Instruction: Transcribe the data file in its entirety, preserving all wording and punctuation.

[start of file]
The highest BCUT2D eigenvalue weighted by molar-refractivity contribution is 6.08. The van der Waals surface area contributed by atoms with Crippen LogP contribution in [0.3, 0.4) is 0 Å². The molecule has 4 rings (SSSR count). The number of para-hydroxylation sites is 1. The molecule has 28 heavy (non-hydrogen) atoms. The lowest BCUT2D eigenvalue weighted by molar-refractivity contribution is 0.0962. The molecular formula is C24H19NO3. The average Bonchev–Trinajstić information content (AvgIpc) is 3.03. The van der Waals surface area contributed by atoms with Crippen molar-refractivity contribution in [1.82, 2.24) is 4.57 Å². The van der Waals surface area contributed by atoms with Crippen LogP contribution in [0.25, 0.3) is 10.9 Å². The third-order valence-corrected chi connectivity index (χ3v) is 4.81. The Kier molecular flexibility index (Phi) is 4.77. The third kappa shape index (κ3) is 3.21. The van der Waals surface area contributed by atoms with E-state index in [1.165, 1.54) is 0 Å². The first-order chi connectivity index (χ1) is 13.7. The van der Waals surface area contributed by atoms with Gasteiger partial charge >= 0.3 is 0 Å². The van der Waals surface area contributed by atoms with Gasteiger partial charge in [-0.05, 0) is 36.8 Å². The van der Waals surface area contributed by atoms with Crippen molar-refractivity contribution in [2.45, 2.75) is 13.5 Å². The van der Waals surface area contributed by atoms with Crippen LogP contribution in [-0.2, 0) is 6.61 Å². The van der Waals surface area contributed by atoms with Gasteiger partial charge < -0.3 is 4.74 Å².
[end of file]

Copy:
The highest BCUT2D eigenvalue weighted by molar-refractivity contribution is 6.08. The van der Waals surface area contributed by atoms with Crippen LogP contribution in [0.3, 0.4) is 0 Å². The molecule has 4 rings (SSSR count). The number of para-hydroxylation sites is 1. The molecule has 28 heavy (non-hydrogen) atoms. The lowest BCUT2D eigenvalue weighted by molar-refractivity contribution is 0.0962. The molecular formula is C24H19NO3. The average Bonchev–Trinajstić information content (AvgIpc) is 3.03. The van der Waals surface area contributed by atoms with Crippen molar-refractivity contribution in [1.82, 2.24) is 4.57 Å². The van der Waals surface area contributed by atoms with Crippen LogP contribution in [0.25, 0.3) is 10.9 Å². The third-order valence-corrected chi connectivity index (χ3v) is 4.81. The Kier molecular flexibility index (Phi) is 4.77. The third kappa shape index (κ3) is 3.21. The van der Waals surface area contributed by atoms with E-state index in [1.165, 1.54) is 0 Å². The first-order chi connectivity index (χ1) is 13.7. The van der Waals surface area contributed by atoms with Gasteiger partial charge >= 0.3 is 0 Å². The van der Waals surface area contributed by atoms with Gasteiger partial charge in [-0.05, 0) is 36.8 Å². The van der Waals surface area contributed by atoms with Crippen molar-refractivity contribution in [2.45, 2.75) is 13.5 Å². The van der Waals surface area contributed by atoms with Crippen LogP contribution in [-0.2, 0) is 6.61 Å². The van der Waals surface area contributed by atoms with Gasteiger partial charge < -0.3 is 4.74 Å².